Friday, July 6, 2012


Grapes are almost as valuable on a homestead as apples.  Both can be eaten fresh.  With apples you can make applesauce or jam, juice or cider, hard cider (alcohol), dried apples (fruit roll ups or sliced), and even apple doll heads.  With grapes you can make grape jelly, jam, raisins, juice and wine.  Our property was lacking in both when I moved here 15 years ago.  There were two apple trees, two pear trees, one yellow plum, and lots of figs.  I planted more apple trees although I think we could still use more.  After all, if we don't eat them or preserve them they make great animal food.  

This is the fourth year the grapes have been in the ground for four of the plants and the second year for the rest.  We now have over a dozen grapevines.  The property behind me had over 100 acres of grapes and when I moved in that landowner said we could hop our fence and pick as many as we wanted.  He gave permission for me to pick enough for fresh eating, raisins, and grape juice.  It was a great deal!  Then that owner sold the property.  The next owner did nothing with it, including not watering.  In our area you have to water or things eventually die.  And they did.  I was fortunate to see the whithering writing on the wall and decided to plant some of my own.  

The older grandsons dug four holes and planted two Thompson and two Red Globe vines.  The first year I pulled off all the little grapes that started to grow.  I wanted the plants to put their efforts into the roots, not the fruit.  The second year, two summers ago, we got two or three bunches.  In the middle of the summer I took a bunch of cuttings from the grapevines and pulled off the leaves, dunked in bottom in water, then in a rooting powder.  I shoved the stem into a big pot of filled with soaking wet potting soil.  I dumped a bucket of water into this pot everyday to keep it really moist.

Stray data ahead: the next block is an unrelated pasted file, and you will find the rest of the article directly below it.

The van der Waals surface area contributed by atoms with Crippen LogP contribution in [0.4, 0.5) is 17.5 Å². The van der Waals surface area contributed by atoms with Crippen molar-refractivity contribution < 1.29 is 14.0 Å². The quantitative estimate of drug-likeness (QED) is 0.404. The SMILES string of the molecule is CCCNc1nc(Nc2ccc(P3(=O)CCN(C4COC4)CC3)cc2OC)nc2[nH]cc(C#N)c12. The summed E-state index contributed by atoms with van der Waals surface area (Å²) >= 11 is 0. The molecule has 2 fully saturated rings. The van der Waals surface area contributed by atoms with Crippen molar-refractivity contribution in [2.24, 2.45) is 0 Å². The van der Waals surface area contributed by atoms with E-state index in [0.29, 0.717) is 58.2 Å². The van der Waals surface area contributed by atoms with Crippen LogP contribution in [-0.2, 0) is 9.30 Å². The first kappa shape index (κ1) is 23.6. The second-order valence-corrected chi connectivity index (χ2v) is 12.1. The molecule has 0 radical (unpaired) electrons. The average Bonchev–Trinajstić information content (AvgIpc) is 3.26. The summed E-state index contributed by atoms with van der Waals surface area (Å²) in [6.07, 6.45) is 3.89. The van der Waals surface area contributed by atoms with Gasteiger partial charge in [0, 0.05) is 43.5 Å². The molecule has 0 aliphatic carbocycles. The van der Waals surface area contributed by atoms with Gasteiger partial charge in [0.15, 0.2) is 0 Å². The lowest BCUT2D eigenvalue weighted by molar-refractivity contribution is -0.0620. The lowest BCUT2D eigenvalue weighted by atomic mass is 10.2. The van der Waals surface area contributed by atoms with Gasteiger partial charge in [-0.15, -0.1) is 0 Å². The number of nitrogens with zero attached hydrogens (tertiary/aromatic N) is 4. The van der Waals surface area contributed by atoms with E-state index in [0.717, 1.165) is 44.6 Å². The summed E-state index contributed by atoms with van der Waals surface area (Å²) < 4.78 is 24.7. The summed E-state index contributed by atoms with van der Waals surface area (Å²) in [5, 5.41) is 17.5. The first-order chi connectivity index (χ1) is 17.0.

Then last summer I planted the newly rooted vines into the ground along the walkway in the front.  Most lived and grew about 1 foot or two in height.  This summer, their second summer in the ground, I trimmed them back to have one main trunk going up the post.  They are now about 3 feet tall and very healthy.  I expect that next summer each will start producing a bunch or two.  I will, of course, take off those bunches so the plant can get fully established.  By their fourth summer in the ground, in two more years, they will be fulling bearing grapes. 

The original four plants grew quite a few bunches of grapes last year.  Even though it was their third year in the ground the plants were probably 5 years old (if I compare the size of the plants when I planted them to the ones I grew from my own starters) so I kept all the grapes on.  Unfortunately Boy was being helpful and he picked them all at the same time and brought them into the house.  Many of them weren't even ripe.   

This year we have about 50 bunches of grapes from our four vines!  I have given the grand kids strict orders to not pick any until I tell them they are ripe, and then only to pick what they are going to eat.  Do not help me out by picking them all!  If I ask you to pick me some grapes I mean ONE bunch.  Even with this many grape bunches I do not think there will be any left for making raisins.  The fruit tree crop is so bad that other than apples, oranges, and mulberries, it's slim pickings off the trees.  The mission figs on the neighbor's tree have already gone to the birds.  I did get several trays of dried figs made first.  The Kadota figs (the green ones) are going to be ripe in a few more weeks.  Still, the grapes are going to be the favorite fruit once they ripen. 


  1. Great post! Our grapes are bearing for the first time this year -- same scenario third year in our ground, probably 2 to 3 year old plants when we started. Thanks for the tip on how to propagate! We have several plants in poor locations that I'm afraid to transplant, so cloning it is!

    You mentioned your mulberry -- We have one (approx 5 years old)that bore fruit for the first time this year. The berries taste fine. What do you do with yours? Juice? Jam? Would love some ideas for next year. Thanks

    1. The propagating is easy. Every one rooted! Those that didn't survive had other problems such as not enough water, cement under the hole we dug, moles, etc.

      So far we've just been eating mulberries off the trees. I'm figuring that by next year the mulberries will be so plentiful that we will use them for other purposes. I'm planning on making jam, freezing them for fruit smoothies, and our favorite - drying everything into fruit rollups. The nice thing about mulberries as compared to blackberries is that while the juice dripping down your arm looks like fresh red blood, it doesn't stain your clothes! It just washes out.